You're welcomed, KGordon Murray.  I personaly felt that Bob Clayton was a very important part in regards to the history of Pyramid, and his contributions to the show and his involvement of his entertainment career had to be told.  From my own experience, Bob was certainly like a good-will ambassador to the program, and he always made you feel welcomed while as a guest in the audience when he spoke.
           
          Yes, I am aware that Florida is well known as "The Sunshine State", but the term "The Citrus State" was found, as I seem to recall, through my previous research on Bob Clayton when looking through a biographical sheet issued by ABC-TV, when he was starting to host Make A Face in the early 1960's.  The primary source I used for some of the information about Bob was found in the New York Public Library's Theatre Collection at Lincoln Center on the Upper West Side in Manhattan.
           
          Sincerely,
          William A. Padron
          wapadron@...
          wapadron@...
           

           


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        • Bob Sewvello
          I am saddened when a family member or friend dies.  The death of a celebrity doesn t affect me that much.  Call me crazy. ... From: William A. Padron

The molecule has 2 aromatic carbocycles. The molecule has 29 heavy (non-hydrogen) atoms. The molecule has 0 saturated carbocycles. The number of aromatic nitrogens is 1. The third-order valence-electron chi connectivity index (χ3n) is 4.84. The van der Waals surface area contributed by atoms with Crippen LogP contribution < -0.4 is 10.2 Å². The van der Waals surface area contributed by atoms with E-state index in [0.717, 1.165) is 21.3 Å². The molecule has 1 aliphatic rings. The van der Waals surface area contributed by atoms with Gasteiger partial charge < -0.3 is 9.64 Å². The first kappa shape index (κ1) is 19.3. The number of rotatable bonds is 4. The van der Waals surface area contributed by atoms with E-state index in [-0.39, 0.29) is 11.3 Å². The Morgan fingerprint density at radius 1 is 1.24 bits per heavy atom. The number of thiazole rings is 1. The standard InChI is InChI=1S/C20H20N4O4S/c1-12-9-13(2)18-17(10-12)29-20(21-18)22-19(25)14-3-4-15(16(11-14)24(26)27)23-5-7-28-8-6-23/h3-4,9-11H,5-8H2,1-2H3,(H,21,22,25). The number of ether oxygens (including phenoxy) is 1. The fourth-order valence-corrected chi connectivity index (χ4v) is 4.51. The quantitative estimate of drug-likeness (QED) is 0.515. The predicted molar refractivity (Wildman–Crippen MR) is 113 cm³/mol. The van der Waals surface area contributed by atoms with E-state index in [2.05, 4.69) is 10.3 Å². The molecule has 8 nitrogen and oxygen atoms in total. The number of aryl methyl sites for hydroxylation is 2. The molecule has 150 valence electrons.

Message 4 of 4 , Nov 2, 2009
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            I am saddened when a family member or friend dies.  The death of a celebrity doesn't affect me that much.  Call me crazy.

            --- On Sun, 11/1/09, William A. Padron <wapadron@...> wrote:

            From: William A. Padron <wapadron@...>
            Subject: [PyramidGameShowFanClub] Remembering Bob Clayton, "Concentration"/"Pyramid" (1922-1979)
            To: "Pyramid Fan Club" <pyramidgameshowfanclub@yahoogroups.com>, "Pyramid TV" <pyramid_tv@yahoogroups.com>, "gameshowrefuge yahoogroups" <gameshowrefuge@yahoogroups.com>
            Date: Sunday, November 1, 2009, 12:11 PM

             
            Sadly, it was on this date thirty years ago on Thursday, November 1, 1979 that Bob Clayton, the former host-announcer of Concentration and announcer of the Bob Stewart-produced Pyramid, had passed away due to a cardiac arrest he suffered in his New York City home.  Bob was age 57 at the time of his death, and had only left behind a brother and sister.  His mother, Mary Paxton, had passed away in December 1971 in Hilton Head, Georgia, also due to a heart attack.